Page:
Home Articles Reader Opinion Editorial Book Reviews Discussion Writers Guide About TCRecord
transparent 13

Democracy, Freedom, and Justice after September 11th: Rethinking the Role of Educators and the Politics of Schooling

by Henry A. Giroux - January 16, 2002

In this article I illustrate the many ways in which life in post–September 11 America is both a rupture from some of the antigovernment politics that dominated before these tragic events and an uncanny continuity from the pre–September 11 worship of global capitalism and the virtual abandonment of any effort to create greater equality.

This is a difficult time in American history. The tragic and horrific terrorist acts of September 11 suggest a traumatic and decisive turning point in the history of the United States. Some commentators have compared it to the Japanese attack on Pearl Harbor. Others suggest that the history of the twenty-first century will be defined against the cataclysmic political, economic, and legal changes inaugurated by the monstrous events of September 11. Similarly, many people are now aware that, for better or worse, the United States is part of a globalized system, the effects of which cannot be completely controlled.i  There is also a newfound sense of collective unity organized not only around flag-waving displays of patriotism but also around collective fears and an ongoing militarization of visual culture and public space.


As President Bush declared that the United States is at war, the major television networks capitalized on this militarized notion of patriotism, repeatedly framing their news programs against tag lines such as “America at War,” “America Strikes Back,” or “America Recovers.” Fox News Network delivered a fever-pitch bellicosity that informs much of its ongoing commentaries and reactions to the terrorist bombings, framed nightly against its widely recognized image, “America United.” A majority of both the op-ed commentaries in the dominant media and the television commentaries appearing on the major networks, such as ABC, NBC, and CBS, proclaimed their support for government and military action, while giving relatively little exposure to dissenting positions.ii Many news commentators and journalists in the dominant press have taken up the events of September 11 within the context of World War II, invoking daily the symbols of revenge, retaliation, and war. Against an endless onslaught of images of U.S. jets bombing Afghanistan, amply supplied by the Defense Department, the dominant media connects the war abroad with the domestic struggle at home by presenting numerous stories about the endless ways in which potential terrorists might use nuclear weapons, poison the food supply, or unleash biochemical agents on the American population. The increased fear and insecurity created by such stories simultaneously served to legitimatize a host of antidemocratic practices at home, including “the beginnings of a concerted attack on civil liberties, freedom of expression, and freedom of the press,”iii and a growing sentiment on the part of the American public that people who suggest that terrorism is, in part, caused by American foreign policy should not be allowed “to teach in the public schools, work in the government, and even make a speech at a college.”iv Against this militarization of public discourse, Hollywood and television producers provide both Spielberg-type patriotic spectacles, such as the made-for-television HBO dramatic series, Band of Brothers, and Hollywood’s uncritical homage to the military in films such as Behind Enemy Lines, Black Hawk Down, and Spy Games. All of these narratives offer romanticized images of military valor and a hyper-masculine, if not over-the-top, patriotic portrayal of war and violence—while hoping to capitalize on the current infatuation with the military experience by raking in big box office receipts.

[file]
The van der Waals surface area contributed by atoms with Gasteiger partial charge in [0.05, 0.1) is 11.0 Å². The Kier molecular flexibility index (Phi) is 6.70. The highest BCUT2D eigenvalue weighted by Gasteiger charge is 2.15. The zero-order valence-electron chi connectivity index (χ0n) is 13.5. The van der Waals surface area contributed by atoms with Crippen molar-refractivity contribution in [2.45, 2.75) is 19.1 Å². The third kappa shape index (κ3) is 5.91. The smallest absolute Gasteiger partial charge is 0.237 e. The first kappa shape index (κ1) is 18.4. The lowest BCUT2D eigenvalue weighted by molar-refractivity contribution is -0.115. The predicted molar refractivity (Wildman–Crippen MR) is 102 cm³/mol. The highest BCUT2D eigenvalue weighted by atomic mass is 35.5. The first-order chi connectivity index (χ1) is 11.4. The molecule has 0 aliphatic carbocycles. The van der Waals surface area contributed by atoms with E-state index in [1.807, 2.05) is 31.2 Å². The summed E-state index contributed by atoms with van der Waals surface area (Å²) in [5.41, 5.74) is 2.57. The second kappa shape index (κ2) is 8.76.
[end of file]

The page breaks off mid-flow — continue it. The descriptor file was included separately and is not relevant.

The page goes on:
In this article I illustrate the many ways in which life in post–September 11 America is both a rupture from some of the antigovernment politics that dominated before these tragic events and an uncanny continuity from the pre–September 11 worship of global capitalism and the virtual abandonment of any effort to create greater equality. In showing both these ruptures and continuities, I hope to help educators contemplate the role that public schools might play in facilitating an alternative discourse grounded in a critique of militarism, consumerism, and racism. Such an alternative discourse would redefine democracy as something separate and distinct from the hyper-individualized market-based relations of capitalism and the retrograde appeal to jingoistic patriotism.


In other words, before the attacks on the World Trade Center and the Pentagon, popular perceptions of politics and government were that they were either corrupt or irrelevant. It now appears that the government, especially the military and law enforcement, is a defining feature of American life, both pressing and despairing at the same time.v Still, as significant as September 11 might be as a moment of rupture, it is imperative to look at the crucial continuities that either have remained the same or have escalated since the attacks. For instance, prior to September 11th, there was a growing concern with the buildup in racial profiling, the criminalization of social policies, the growth of the prison-industrial complex and multilayered systems of social control and surveillance,vi and the ongoing attacks by the police against people of color.vii  These trends seemed disturbing before the events of September 11th, but now they have the cloak of official legitimacy, buttressed by the sense of insecurity and fear that, in part, mobilizes the call for patriotism and national security. For instance, little has been reported in the dominant media about the attacks and violence waged against people perceived as Middle Eastern. As Mike Davis observes,